Golden Man Crying

Golden Man CryingInvest in gold is not a buzz-word anymore as the yellow metal has corrected in the international market after a 12-year bull-run. Once considered to be a safe haven, it has corrected from an all-time high of Rs 34,500 in last August to Rs 27,000 per 10 grams on the back of improving global economy.

According to bullion traders, in the short term prices are expected to continue on the downwards trajectory and may correct even to sub-Rs 24,000 levels. Going ahead we think gold prices may remain soft on account of the following factors
US economy in recovery mode

Global investors rushed in to buy gold as a safe haven after the US economy hit a rock bottom. Prices soared to a high of $1,895 an ounce in September 2011 as the US was staring at debt ceiling crisis.

Investors were worried that the US government might default and started selling the US dollar to by gold as a safe haven. The US economy has since then started showing signs of improvement.

The US Federal Reserve has scaled down its bond purchase program. Recently, in testimony in front of the US Congress, Federal Reserve chairJanet Yellen said the US economy is on the mend.

Import restrictions on gold likely to go

Even as the global prices corrected from all-time highs, the prices in the Indian marketsremained high as the UPA government had imposed import restrictions in order to bring down India's current account deficit and stem the rupee decline.

In July last year the RBI had imposed severe restrictions on gold imports to check the burgeoning current account deficit and depreciating rupee. Under the 20:80 scheme, an importer has to ensure that at least one-fifth, or 20 per cent, of every lot of imported gold is exclusively made available for the purpose of exports and the balance for domestic use.
The recent easing of restriction on gold imports by the Reserve Bank of India saw gold prices correct by Rs 800 in a day. Further correction is not ruled out if the Narendra Modi government decides to remove all import restrictions.

Following the Reserve Bank easing the 20:80 gold import norms, the India Bullion & Jewellers Association expects gold prices to fall to Rs 23,000-24,000 per 10 grams by Diwali as it also expects the customs duty reduction in the forthcoming Budget.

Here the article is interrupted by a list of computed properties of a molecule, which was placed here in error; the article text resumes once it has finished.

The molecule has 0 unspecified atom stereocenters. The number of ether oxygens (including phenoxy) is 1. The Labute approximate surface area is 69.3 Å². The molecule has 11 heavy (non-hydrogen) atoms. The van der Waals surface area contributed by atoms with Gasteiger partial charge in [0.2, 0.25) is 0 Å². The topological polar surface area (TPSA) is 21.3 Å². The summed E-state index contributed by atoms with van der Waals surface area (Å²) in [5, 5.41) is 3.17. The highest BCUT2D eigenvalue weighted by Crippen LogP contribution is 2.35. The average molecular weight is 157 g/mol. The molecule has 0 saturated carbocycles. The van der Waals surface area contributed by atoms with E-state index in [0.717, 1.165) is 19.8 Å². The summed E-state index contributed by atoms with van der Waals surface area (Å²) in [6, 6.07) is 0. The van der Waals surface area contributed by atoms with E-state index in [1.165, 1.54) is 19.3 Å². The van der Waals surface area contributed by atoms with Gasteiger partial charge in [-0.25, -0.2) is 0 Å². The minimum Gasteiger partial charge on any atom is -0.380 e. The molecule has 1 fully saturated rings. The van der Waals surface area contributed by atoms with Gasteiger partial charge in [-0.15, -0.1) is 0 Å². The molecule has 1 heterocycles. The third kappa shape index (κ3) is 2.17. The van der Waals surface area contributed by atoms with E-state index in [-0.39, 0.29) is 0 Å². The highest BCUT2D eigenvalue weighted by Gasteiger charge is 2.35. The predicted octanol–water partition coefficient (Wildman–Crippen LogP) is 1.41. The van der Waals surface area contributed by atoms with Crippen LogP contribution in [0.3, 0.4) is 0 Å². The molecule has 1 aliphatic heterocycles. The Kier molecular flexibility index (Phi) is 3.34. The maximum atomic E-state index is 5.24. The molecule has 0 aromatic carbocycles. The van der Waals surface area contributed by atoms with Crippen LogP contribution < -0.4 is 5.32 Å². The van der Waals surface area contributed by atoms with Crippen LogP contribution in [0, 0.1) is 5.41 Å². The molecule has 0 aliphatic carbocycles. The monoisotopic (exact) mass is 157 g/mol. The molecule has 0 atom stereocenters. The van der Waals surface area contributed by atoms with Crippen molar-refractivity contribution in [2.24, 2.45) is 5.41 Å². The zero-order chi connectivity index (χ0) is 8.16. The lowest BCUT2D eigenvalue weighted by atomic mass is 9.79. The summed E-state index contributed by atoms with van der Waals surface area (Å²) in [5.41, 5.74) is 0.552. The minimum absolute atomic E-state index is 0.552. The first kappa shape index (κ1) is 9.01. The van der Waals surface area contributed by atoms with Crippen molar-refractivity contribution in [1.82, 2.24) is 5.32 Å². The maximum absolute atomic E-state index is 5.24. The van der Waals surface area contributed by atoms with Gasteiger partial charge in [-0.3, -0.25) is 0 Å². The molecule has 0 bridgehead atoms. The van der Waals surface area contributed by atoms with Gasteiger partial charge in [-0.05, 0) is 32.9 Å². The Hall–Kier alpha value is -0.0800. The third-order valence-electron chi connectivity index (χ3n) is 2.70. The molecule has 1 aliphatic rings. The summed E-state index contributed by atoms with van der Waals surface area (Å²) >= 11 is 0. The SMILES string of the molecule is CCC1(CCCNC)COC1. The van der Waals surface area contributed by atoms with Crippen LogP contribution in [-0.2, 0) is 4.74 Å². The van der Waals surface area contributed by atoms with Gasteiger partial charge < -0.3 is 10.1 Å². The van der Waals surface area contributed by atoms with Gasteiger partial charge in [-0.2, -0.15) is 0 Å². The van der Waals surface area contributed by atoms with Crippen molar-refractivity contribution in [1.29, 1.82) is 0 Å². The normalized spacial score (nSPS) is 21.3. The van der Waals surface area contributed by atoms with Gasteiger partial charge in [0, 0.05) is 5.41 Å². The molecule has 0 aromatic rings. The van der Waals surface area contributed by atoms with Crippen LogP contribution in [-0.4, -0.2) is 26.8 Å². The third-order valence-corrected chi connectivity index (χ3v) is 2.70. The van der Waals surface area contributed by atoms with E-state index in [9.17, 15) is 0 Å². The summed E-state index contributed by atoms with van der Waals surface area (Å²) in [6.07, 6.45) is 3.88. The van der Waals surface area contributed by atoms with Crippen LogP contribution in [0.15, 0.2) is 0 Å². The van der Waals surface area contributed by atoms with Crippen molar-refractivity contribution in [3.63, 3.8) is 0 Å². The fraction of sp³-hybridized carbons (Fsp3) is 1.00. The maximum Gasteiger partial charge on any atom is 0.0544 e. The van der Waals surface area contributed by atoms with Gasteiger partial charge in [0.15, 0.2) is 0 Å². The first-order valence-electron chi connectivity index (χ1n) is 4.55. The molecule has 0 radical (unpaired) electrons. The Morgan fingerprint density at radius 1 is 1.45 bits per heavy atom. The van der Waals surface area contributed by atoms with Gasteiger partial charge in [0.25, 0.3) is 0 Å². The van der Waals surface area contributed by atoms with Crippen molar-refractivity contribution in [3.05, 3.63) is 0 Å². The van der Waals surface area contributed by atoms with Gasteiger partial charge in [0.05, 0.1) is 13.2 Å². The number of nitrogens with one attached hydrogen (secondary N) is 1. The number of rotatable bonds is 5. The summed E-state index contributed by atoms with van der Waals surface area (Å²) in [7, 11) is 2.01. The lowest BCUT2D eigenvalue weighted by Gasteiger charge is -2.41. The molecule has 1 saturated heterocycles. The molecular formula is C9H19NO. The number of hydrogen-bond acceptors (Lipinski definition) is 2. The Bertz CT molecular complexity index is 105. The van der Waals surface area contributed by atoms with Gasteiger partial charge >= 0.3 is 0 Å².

Rupee appreciation likely

One of the reasons for gold prices to remain high in India despite weak international prices was a sharp depreciation of the Indian rupee, which fell to a low of Rs 68.70 per dollar last August. Gold and oil imports, FIIs outflows and appreciating US dollar had kept the Indian currency under pressure.

However, the rupee strengthened following measures by previous Finance Minister P Chidambaram and RBI Governor Raghuram Rajan. It bounced back to Rs 62 per dollar. The recent inflows in the Indian market on hopes of a stable government have strengthened the rupee further.
This is having negative impact on gold prices which have corrected sharply recently even as the international prices are stable. As the rupee moved close to Rs 59 per dollar, gold prices declined to sub-Rs 30,000 per 10 grams.
Better returns in equities expected

While gold has failed to give positive returns in the last one year, investors are slowly moving back to equities after a 5-year lull for better returns. In the last 5 months alone, the Indian markets have witnessed a sharp bull-run and hit fresh all-time high in June.

At a time when gold prices are expected to depreciate further, analysts are gung-ho about Indian equities. Investors are liquidating gold positions and allocating more funds to equities.

Low demand for gold in international markets
Investors in global markets are turning away from gold as it has failed to give substantive returns. The yellow-metal is at near 4- month low and the gold ETF holdings are at lowest levels since December 2008.